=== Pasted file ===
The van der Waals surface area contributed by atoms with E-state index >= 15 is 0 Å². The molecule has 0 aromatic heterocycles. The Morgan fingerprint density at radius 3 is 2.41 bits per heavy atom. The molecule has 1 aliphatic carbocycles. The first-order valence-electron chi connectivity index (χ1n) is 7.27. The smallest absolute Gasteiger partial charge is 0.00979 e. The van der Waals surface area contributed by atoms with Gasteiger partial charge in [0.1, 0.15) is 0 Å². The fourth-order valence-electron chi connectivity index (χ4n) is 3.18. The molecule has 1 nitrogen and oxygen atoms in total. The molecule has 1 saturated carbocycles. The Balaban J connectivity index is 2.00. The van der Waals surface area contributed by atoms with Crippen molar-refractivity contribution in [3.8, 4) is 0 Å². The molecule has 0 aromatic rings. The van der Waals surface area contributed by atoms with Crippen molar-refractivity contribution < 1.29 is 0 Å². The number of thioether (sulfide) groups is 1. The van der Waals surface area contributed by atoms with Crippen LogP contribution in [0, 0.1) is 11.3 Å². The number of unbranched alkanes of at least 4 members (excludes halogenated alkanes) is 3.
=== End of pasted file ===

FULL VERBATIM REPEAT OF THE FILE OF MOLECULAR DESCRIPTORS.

The van der Waals surface area contributed by atoms with E-state index >= 15 is 0 Å². The molecule has 0 aromatic heterocycles. The Morgan fingerprint density at radius 3 is 2.41 bits per heavy atom. The molecule has 1 aliphatic carbocycles. The first-order valence-electron chi connectivity index (χ1n) is 7.27. The smallest absolute Gasteiger partial charge is 0.00979 e. The van der Waals surface area contributed by atoms with Gasteiger partial charge in [0.1, 0.15) is 0 Å². The fourth-order valence-electron chi connectivity index (χ4n) is 3.18. The molecule has 1 nitrogen and oxygen atoms in total. The molecule has 1 saturated carbocycles. The Balaban J connectivity index is 2.00. The van der Waals surface area contributed by atoms with Crippen molar-refractivity contribution in [3.8, 4) is 0 Å². The molecule has 0 aromatic rings. The van der Waals surface area contributed by atoms with Crippen molar-refractivity contribution < 1.29 is 0 Å². The number of thioether (sulfide) groups is 1. The van der Waals surface area contributed by atoms with Crippen LogP contribution in [0, 0.1) is 11.3 Å². The number of unbranched alkanes of at least 4 members (excludes halogenated alkanes) is 3.